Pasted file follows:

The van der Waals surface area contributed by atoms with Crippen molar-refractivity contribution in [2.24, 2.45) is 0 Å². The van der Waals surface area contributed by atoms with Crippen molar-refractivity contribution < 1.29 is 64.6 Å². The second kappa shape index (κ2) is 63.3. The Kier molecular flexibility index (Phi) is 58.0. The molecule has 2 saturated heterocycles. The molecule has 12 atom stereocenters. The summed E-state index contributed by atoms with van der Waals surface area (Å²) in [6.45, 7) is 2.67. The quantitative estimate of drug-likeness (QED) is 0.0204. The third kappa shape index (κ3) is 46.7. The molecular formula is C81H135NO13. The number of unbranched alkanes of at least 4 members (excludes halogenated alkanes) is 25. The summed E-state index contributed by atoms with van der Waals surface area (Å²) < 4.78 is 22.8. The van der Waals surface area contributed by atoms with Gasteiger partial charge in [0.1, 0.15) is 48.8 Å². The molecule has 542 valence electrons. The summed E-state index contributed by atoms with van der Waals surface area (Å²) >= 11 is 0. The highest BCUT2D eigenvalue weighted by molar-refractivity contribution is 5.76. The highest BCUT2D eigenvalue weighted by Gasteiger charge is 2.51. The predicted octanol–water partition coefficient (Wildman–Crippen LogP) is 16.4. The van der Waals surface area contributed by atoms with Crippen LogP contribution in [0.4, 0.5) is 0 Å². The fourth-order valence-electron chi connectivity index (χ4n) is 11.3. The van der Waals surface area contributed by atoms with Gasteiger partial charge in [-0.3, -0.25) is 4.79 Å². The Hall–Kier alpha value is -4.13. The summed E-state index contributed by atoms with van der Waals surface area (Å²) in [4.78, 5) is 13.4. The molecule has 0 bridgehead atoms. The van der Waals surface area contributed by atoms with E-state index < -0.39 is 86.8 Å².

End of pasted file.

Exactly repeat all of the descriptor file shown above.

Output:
The van der Waals surface area contributed by atoms with Crippen molar-refractivity contribution in [2.24, 2.45) is 0 Å². The van der Waals surface area contributed by atoms with Crippen molar-refractivity contribution < 1.29 is 64.6 Å². The second kappa shape index (κ2) is 63.3. The Kier molecular flexibility index (Phi) is 58.0. The molecule has 2 saturated heterocycles. The molecule has 12 atom stereocenters. The summed E-state index contributed by atoms with van der Waals surface area (Å²) in [6.45, 7) is 2.67. The quantitative estimate of drug-likeness (QED) is 0.0204. The third kappa shape index (κ3) is 46.7. The molecular formula is C81H135NO13. The number of unbranched alkanes of at least 4 members (excludes halogenated alkanes) is 25. The summed E-state index contributed by atoms with van der Waals surface area (Å²) < 4.78 is 22.8. The van der Waals surface area contributed by atoms with Gasteiger partial charge in [0.1, 0.15) is 48.8 Å². The molecule has 542 valence electrons. The summed E-state index contributed by atoms with van der Waals surface area (Å²) >= 11 is 0. The highest BCUT2D eigenvalue weighted by molar-refractivity contribution is 5.76. The highest BCUT2D eigenvalue weighted by Gasteiger charge is 2.51. The predicted octanol–water partition coefficient (Wildman–Crippen LogP) is 16.4. The van der Waals surface area contributed by atoms with Crippen LogP contribution in [0.4, 0.5) is 0 Å². The fourth-order valence-electron chi connectivity index (χ4n) is 11.3. The van der Waals surface area contributed by atoms with Gasteiger partial charge in [-0.3, -0.25) is 4.79 Å². The Hall–Kier alpha value is -4.13. The summed E-state index contributed by atoms with van der Waals surface area (Å²) in [4.78, 5) is 13.4. The molecule has 0 bridgehead atoms. The van der Waals surface area contributed by atoms with E-state index < -0.39 is 86.8 Å².